Even prior to 1992, when the era of commissioning began, the NHS has had a history of being constantly and pointlessly reorganised by Whitehall and London-based politicians. We all want a National Health Service - but not every decision can or should be made in London by a bureaucrat or politician. The NHS is one of the largest and most complex organisations in the world. Decisions need to be made at many different levels and in many different contexts, by citizens, professionals and democratic bodies.
To begin with we need to reflect more deeply on the principles that should underpin the long-term organisation of the NHS, and so I am going to propose 5 broad principles:
If these are the right principles then our goal over the long-run must be to push for significant positive reforms to apply these principles and to protect the NHS and strengthen its status as part of our common inheritance.
In outline the following steps for positive reform can be envisioned:
1. Constitutional reform - The right to free healthcare for all should be a constitutional right, protected not just by law but by further constitutional measures that would limit the ability of politicians to interfere unduly in the principles of the NHS or in the structures of local government. Such rights could be established alongside other economic and social rights - rights which the UK has signed up to internationally - but which it currently does not respect at home. Under the current administration the prospects of fundamental and positive change may well be very poor, but looking to the future it is quite possible to imagine changes in the constitution of the UK that would better safeguard the NHS and our social and economic rights more generally for the future.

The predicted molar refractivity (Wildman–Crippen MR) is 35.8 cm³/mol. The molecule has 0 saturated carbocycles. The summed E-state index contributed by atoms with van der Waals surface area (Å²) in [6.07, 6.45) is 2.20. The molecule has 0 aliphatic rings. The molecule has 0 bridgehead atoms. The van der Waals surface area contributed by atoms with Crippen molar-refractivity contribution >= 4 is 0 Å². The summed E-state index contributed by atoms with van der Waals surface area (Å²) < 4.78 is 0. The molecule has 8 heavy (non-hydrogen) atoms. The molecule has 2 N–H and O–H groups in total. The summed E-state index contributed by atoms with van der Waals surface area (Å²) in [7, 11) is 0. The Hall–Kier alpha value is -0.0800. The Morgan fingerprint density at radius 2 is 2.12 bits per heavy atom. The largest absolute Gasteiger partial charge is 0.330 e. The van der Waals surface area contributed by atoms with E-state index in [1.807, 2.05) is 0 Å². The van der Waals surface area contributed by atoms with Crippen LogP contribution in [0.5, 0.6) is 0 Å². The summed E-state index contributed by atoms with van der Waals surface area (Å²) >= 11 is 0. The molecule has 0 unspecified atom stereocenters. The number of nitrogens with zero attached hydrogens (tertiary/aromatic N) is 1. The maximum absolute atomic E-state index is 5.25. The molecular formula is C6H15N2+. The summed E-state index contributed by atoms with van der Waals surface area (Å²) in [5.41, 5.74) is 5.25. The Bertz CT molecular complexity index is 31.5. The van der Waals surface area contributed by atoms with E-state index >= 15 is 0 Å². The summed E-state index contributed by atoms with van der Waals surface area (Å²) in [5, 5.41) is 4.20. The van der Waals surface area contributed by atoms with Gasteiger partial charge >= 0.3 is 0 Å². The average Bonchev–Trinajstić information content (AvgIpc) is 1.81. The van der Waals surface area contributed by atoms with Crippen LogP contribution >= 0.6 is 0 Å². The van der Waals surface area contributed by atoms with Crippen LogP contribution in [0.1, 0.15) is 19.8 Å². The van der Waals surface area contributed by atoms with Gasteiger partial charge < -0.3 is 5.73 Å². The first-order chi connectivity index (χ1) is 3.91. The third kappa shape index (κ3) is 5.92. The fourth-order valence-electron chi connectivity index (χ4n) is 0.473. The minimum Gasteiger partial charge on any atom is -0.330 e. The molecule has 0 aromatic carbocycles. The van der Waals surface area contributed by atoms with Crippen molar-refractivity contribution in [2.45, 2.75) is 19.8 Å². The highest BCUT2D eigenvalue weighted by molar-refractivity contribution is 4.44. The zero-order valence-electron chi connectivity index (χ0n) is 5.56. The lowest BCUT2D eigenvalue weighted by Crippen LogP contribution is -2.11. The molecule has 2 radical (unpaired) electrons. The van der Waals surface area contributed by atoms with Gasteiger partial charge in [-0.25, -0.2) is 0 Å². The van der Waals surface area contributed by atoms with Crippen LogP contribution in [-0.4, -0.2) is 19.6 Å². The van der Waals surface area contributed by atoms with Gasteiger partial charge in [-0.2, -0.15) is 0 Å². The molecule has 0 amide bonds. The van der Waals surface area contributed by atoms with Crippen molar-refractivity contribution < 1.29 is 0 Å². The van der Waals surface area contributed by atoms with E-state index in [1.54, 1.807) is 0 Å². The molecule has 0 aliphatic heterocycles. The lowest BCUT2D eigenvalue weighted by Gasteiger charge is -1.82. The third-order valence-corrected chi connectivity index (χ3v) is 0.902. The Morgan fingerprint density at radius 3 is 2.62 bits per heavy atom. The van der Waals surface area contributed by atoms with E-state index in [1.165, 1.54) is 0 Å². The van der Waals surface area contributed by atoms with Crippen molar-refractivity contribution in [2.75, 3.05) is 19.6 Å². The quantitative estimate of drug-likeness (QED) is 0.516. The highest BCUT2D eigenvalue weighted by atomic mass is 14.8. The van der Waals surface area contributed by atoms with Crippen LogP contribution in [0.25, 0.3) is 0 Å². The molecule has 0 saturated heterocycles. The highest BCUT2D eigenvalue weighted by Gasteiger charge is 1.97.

2. Democratic control - Central government must guide overall policy and help define the general rules within which local people work. However there is no reason why people in different areas cannot make their own decisions about how they want to organise health care in their own communities. Developing a strong and sustainable welfare state means working through and with citizens and ensuring democratic accountability.
3. No ACOs - The idea of Accountable Care Organisation must be abandoned. It refers to US system which we do not want and which offers no value. It suggests additional accountability, but it in fact it is about reducing accountability. The idea is worse than useless and must be abandoned.
4. Stable local structures - Ideally the NHS would be organised around a stable configuration of local government boundaries and one that allowed for regional, local and neighbourhood levels of discretion, with suitable democratic structures at every level. However, currently local democracy in the UK is very weak and needs to be improved. Until better systems are developed the NHS must be organised around existing local authority boundaries. Any plan to make decisions at a level larger than the local authority - let's call this an Area level - should only be possible with the explicit agreement of all local authorities within that area. It is totally unacceptable that NHS structures can be gerrymandered by Whitehall. Local authorities must agree to the creation of any area or regional structures that includes them.
5. Governance - If we accept the need for a larger decision making body beyond the boundaries of the local authority then let us call these Area Health Authorities. If there are no direct democratic elections to such Area Health Authorities then only existing local councillors from local authorities within that area have the necessary mandate to speak up for local people. Hence the board of the Area Health Authority must, as a minimum, be made up by a majority of locally elected councillors.
6. Management - Taking on the role of overseeing local health services is complex work and so a proportion of the significant existing resources currently spent on management within the NHS should be shifted into the direct control of local authorities.